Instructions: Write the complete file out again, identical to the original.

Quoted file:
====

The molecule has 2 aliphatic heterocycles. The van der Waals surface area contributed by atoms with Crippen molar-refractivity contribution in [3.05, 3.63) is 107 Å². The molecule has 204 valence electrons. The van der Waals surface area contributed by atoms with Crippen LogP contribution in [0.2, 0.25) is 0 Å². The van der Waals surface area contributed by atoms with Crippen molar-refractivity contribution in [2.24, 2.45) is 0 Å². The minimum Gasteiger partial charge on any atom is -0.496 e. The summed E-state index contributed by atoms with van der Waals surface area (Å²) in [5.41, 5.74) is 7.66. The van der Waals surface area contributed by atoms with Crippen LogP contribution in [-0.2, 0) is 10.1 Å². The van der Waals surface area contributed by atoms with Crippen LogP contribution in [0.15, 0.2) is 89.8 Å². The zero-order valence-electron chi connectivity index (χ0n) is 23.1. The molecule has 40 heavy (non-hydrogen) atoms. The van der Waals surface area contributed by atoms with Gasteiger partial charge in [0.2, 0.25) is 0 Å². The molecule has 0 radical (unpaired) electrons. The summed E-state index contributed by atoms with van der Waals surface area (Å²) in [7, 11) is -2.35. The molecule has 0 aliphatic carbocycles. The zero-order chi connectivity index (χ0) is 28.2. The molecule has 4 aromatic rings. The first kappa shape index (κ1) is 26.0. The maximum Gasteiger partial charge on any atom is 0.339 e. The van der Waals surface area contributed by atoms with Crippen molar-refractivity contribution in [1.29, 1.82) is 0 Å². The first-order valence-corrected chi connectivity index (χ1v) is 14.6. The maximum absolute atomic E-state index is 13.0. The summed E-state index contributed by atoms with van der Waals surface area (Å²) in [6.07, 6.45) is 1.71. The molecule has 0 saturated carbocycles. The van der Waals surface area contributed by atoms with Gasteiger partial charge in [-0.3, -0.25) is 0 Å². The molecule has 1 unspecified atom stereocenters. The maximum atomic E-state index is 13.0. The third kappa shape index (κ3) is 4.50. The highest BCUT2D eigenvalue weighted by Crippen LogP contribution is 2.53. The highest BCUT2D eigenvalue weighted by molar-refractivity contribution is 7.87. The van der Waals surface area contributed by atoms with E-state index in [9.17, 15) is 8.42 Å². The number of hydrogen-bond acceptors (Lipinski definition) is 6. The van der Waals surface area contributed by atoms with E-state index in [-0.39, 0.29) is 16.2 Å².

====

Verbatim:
The molecule has 2 aliphatic heterocycles. The van der Waals surface area contributed by atoms with Crippen molar-refractivity contribution in [3.05, 3.63) is 107 Å². The molecule has 204 valence electrons. The van der Waals surface area contributed by atoms with Crippen LogP contribution in [0.2, 0.25) is 0 Å². The van der Waals surface area contributed by atoms with Crippen molar-refractivity contribution in [2.24, 2.45) is 0 Å². The minimum Gasteiger partial charge on any atom is -0.496 e. The summed E-state index contributed by atoms with van der Waals surface area (Å²) in [5.41, 5.74) is 7.66. The van der Waals surface area contributed by atoms with Crippen LogP contribution in [-0.2, 0) is 10.1 Å². The van der Waals surface area contributed by atoms with Crippen LogP contribution in [0.15, 0.2) is 89.8 Å². The zero-order valence-electron chi connectivity index (χ0n) is 23.1. The molecule has 40 heavy (non-hydrogen) atoms. The van der Waals surface area contributed by atoms with Gasteiger partial charge in [0.2, 0.25) is 0 Å². The molecule has 0 radical (unpaired) electrons. The summed E-state index contributed by atoms with van der Waals surface area (Å²) in [7, 11) is -2.35. The molecule has 0 aliphatic carbocycles. The zero-order chi connectivity index (χ0) is 28.2. The molecule has 4 aromatic rings. The first kappa shape index (κ1) is 26.0. The maximum Gasteiger partial charge on any atom is 0.339 e. The van der Waals surface area contributed by atoms with Crippen molar-refractivity contribution in [1.29, 1.82) is 0 Å². The first-order valence-corrected chi connectivity index (χ1v) is 14.6. The maximum absolute atomic E-state index is 13.0. The summed E-state index contributed by atoms with van der Waals surface area (Å²) in [6.07, 6.45) is 1.71. The molecule has 0 saturated carbocycles. The van der Waals surface area contributed by atoms with Gasteiger partial charge in [-0.3, -0.25) is 0 Å². The molecule has 1 unspecified atom stereocenters. The maximum atomic E-state index is 13.0. The third kappa shape index (κ3) is 4.50. The highest BCUT2D eigenvalue weighted by Crippen LogP contribution is 2.53. The highest BCUT2D eigenvalue weighted by molar-refractivity contribution is 7.87. The van der Waals surface area contributed by atoms with E-state index in [9.17, 15) is 8.42 Å². The number of hydrogen-bond acceptors (Lipinski definition) is 6. The van der Waals surface area contributed by atoms with E-state index in [-0.39, 0.29) is 16.2 Å².